With an end to war nowhere in sight, the rift between the West and Russia continues to grow.
On Thursday, the United States succeeded in its effort to kick Russia off the United Nations Human Rights Council due to allegations that its soldiers have committed numerous war crimes, including torture, rape and civilian killings in Ukraine.
The vote was 93 in favor, 24 against and 58 abstentions. China was among those voting against Russia’s suspension; India abstained. Though the West and its allies are condemning Russia, many developing countries are maintaining relations with Russia despite its invasion.
The deputy Russian ambassador to the United Nations, Gennady Kuzmin, said the effort to remove Russia would set “a dangerous precedent.”
Kuzmin called it “an attempt by the United States to maintain its dominant position and total control to continue its attempt at human rights colonialism in international relations.”
Linda Thomas-Greenfield, the American ambassador to the U.N., said Russia has no place place on the council.
“Russia should not have a position of authority in a body whose purpose — whose very purpose — is to promote respect for human rights. Not only is it the height of hypocrisy, it is dangerous,” she said.
In 2018, former U.S. President Donald Trump withdrew from the Human Rights Council because he said it was a tarnished body that allows human rights abusers to sit as members and shield themselves from criticism. The Biden administration rejoined in 2021.
The U.S. also imposed new sanctions on Putin’s two daughters and on big Russian private and public banks used by a majority of Russians. The European Union, meanwhile, moved to impose an embargo on Russian coal and a ban on Russian-flagged ships and trucks.
But Ukrainian President Volodymyr Zelenskyy was dismissive of the latest sanctions, calling them so weak that they would encourage the Kremlin to step up its assault on his country.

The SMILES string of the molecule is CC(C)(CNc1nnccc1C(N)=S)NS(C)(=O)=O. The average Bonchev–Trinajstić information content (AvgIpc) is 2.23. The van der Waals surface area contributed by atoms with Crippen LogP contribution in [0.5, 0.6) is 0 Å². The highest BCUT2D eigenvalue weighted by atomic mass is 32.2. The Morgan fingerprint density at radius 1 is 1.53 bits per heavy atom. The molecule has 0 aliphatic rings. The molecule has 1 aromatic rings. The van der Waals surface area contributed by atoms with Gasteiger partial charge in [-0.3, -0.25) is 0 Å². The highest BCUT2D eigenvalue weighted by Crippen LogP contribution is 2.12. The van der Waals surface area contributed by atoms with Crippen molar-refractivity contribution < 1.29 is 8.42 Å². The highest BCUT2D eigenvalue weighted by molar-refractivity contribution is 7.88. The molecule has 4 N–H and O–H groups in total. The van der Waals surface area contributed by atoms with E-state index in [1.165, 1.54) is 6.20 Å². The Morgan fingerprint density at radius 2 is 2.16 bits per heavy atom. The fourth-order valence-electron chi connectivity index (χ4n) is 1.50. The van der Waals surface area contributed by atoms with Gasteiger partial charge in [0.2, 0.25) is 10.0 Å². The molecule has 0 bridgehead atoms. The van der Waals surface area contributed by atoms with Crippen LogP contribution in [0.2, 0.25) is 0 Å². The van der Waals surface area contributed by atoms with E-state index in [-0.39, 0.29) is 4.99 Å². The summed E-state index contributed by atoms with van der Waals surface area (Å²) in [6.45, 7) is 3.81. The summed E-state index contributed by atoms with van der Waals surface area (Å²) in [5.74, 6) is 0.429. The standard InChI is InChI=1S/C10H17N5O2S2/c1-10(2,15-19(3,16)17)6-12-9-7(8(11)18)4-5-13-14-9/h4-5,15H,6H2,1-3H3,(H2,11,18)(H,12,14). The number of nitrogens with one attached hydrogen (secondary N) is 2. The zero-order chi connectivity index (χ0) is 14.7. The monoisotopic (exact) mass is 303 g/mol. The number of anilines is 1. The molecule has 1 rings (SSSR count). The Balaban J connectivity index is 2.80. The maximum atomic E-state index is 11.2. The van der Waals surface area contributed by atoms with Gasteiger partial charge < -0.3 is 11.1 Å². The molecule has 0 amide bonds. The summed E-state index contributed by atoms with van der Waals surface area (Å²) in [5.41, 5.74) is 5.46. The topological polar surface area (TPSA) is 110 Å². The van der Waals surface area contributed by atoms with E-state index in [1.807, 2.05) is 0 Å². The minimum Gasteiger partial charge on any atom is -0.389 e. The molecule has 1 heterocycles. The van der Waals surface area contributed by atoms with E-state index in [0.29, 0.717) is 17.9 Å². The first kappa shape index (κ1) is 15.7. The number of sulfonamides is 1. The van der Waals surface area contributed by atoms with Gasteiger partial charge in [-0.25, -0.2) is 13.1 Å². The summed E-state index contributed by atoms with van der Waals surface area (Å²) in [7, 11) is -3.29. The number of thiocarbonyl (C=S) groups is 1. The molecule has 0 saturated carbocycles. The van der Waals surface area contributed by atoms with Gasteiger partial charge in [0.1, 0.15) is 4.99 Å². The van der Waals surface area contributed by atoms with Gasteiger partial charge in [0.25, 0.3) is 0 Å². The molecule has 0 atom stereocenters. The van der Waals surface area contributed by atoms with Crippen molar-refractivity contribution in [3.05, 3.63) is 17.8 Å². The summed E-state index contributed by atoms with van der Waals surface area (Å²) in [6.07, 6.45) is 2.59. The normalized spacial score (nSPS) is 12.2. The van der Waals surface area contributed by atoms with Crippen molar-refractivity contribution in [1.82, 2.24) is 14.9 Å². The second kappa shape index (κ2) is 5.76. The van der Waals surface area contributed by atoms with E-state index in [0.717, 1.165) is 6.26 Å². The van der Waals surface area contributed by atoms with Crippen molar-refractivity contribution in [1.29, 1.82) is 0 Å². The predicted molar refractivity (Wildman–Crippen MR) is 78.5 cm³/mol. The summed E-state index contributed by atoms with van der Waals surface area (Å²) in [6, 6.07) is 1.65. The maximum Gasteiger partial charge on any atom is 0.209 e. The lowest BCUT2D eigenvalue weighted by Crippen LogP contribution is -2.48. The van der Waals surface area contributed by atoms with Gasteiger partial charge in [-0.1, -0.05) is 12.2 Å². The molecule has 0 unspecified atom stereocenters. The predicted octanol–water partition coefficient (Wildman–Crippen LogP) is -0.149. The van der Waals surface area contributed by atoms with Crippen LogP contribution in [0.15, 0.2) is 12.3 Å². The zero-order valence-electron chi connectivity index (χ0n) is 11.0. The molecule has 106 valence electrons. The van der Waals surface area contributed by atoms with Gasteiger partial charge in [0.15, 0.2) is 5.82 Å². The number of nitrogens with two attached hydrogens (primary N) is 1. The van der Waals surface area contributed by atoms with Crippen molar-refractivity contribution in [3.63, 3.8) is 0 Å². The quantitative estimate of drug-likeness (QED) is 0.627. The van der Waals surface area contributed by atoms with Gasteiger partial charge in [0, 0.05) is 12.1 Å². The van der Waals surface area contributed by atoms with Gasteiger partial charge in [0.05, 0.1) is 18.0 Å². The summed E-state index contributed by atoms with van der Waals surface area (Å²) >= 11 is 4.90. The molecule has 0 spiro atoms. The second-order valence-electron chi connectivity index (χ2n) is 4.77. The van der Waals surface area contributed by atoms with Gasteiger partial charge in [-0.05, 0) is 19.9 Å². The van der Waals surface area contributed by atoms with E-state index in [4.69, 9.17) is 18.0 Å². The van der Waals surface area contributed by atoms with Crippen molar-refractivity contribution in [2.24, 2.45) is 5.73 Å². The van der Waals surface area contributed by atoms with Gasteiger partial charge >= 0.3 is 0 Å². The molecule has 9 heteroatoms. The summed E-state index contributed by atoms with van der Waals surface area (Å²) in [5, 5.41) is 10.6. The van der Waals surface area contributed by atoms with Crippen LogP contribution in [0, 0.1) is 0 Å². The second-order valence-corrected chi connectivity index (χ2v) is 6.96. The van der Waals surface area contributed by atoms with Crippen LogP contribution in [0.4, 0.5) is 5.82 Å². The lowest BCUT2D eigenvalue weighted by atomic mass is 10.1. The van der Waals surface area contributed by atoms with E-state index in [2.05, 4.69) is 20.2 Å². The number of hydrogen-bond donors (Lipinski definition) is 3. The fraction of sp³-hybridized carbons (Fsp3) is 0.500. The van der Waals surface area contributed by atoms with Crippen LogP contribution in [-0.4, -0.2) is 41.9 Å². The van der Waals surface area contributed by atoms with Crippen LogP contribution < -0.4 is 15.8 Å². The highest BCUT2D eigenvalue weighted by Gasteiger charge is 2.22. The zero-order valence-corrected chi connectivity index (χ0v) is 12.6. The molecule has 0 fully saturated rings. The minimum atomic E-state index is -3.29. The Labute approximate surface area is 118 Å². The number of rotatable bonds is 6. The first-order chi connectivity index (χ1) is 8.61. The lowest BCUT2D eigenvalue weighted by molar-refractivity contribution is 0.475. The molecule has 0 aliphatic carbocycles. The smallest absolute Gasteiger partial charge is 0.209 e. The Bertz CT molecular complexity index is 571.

“This package has a spectacular look. But this is not enough,” Zelenskyy said in a video message. “If there is no really painful package of sanctions against Russia and if there is no supply of weapons we really need and have applied for many times, it will be considered by Russia as a permission. A permission to go further. A permission to attack. A permission to start a new bloody wave in Donbas.”
Zelenskyy wants the EU to ban Russian oil and natural gas imports and completely cut off Russia from the U.S.-dominated financial system.
With energy costs skyrocketing, Russia is making about $1 billion each day in such sales to Europe, a huge source of revenue that is propping up Putin’s regime. European leaders are increasingly talking about a Russian oil and gas embargo and urging their citizens to adjust to higher energy costs, for example by turning down air conditioning and donning sweaters.
On Thursday, the European Parliament overwhelmingly supported cutting off Russian energy imports, but many EU countries rely heavily on Russia and an embargo could backfire by sending Europe into deep economic trouble.
On the battlefield, fighting continued to rage in eastern and southern Ukraine, though no major advances were made by either side.
Courthouse New reporter Cain Burdeau is based in the European Union.